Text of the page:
Liverpool…. a vibrant place of culture and a range of different people. But are we really that different? Whilst working at the Liverpool Grand National in the Princess Royal Restaurant, watching the horses race around the track, champagne popping, six course meals being served, and ladies dressed up to the nines, I asked myself just that. ‘Are we all really that different from one another?’
My role at the Randox Health Grand National weekend was to look after a table of ten ‘VIPs’. On the first day, I stood with my hands behind my back, my hair scraped back in a bun and wore a big smile (as always). My first party of four took a seat at the table. I welcomed them with a glass of champagne whilst introducing myself. Sooner or later I got chatting (as I can’t seem to help myself from doing that) to find out that the party of four were billionaires. They had arrived by helicopter, which waited for them all day until they were ready to fly back to their manor house. One man stood out to me, he had a strong aura.
After a few horse races, the rest of his party carried on socialising in the restaurant, whilst he was sat at the table. I walked over and said “had enough have we?” jokingly. He looked at me and replied “I prefer to keep myself to myself”. After the conversation progressed, he explained that he was going through a hard time and was suffering from anxiety. Straight away I felt the pain of his heart racing faster than the horses’ and the constant overthinking. Safe to say, this man was a Liverpool billionaire who showed this on the exterior whilst struggling on the inside.
On my second day, I signed myself in at 8am and prepared myself for the long day ahead, along with the other head waitresses. I got speaking to one lady with a very strong ‘scouse’ accent who was singing to herself (really well may I add) waiting for the customers to arrive. She asked me what I did outside of work and I stated that I was a Psychology Student at The University of Liverpool. She found that interesting and started to bombard me with questions, of course I was happy to answer them.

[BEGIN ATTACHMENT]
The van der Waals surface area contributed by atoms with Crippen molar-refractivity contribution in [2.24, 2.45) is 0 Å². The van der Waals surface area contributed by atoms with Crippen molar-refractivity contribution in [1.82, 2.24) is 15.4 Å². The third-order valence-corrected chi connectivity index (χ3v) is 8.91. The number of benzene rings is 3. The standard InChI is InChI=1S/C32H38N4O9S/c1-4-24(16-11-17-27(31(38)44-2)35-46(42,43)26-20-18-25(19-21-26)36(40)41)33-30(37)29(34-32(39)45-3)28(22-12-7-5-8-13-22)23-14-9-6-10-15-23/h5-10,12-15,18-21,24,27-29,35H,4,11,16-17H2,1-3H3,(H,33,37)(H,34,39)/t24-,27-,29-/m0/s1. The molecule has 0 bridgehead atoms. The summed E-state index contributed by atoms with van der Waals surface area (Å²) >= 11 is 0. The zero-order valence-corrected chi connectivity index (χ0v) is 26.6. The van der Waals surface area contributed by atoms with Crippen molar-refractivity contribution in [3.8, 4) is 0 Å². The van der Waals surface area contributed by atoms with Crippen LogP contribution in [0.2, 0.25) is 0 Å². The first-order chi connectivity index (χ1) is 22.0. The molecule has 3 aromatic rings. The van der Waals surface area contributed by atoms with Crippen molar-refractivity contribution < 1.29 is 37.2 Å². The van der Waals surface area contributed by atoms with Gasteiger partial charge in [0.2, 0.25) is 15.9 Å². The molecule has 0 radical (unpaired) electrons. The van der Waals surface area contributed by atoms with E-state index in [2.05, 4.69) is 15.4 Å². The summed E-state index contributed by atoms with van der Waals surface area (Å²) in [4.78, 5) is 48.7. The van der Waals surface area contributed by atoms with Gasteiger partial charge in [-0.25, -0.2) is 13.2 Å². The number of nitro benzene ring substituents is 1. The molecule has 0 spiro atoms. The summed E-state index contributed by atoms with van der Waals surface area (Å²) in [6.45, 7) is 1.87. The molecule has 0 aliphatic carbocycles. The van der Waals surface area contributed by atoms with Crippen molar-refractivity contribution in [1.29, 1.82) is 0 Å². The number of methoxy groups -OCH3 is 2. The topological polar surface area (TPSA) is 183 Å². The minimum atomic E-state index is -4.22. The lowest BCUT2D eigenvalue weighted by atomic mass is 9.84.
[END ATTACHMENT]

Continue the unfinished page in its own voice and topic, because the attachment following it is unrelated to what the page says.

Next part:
I spoke about my future of engaging in the world of positive psychology. She muttered “I could do with a bit of that”, I smiled and responded “well let me share some simple ideas with you that could help you”. She shared how she suffers with anxiety and I shared advice of how exercise, nutrition and meditating have had beneficial effects on my anxiety. She couldn’t believe it, she had no idea that these lifestyle factors could help.
By the third day, my feet were throbbing from standing up for 13 hour per day but I embraced a smile and did my morning routine of getting my mind-set right. As I walked into my work area a manager approached me, “Hey, I got told you had some tips on how to deal with anxiety, do you mind sharing them with me?”. By now I started to realise from Liverpool billionaires, managers and waitresses, we are all so different and unique but there are many things we share no matter what our culture, social economic status and political backgrounds are.
This raises the concern that individuals suffering from mental health are not receiving the help and attention that they need. It is estimated, one in four of the British population will experience a mental health problem. Anxiety, affects around 16% of the population at any one time.
My take home message is that we are all unique but share similar struggles. As the Beatles’ sang ‘Let’s come together’, raise awareness, share our feelings and support each other.
Contribution by Izabella Levey, recent graduate of Psychology BSc at The University of Liverpool.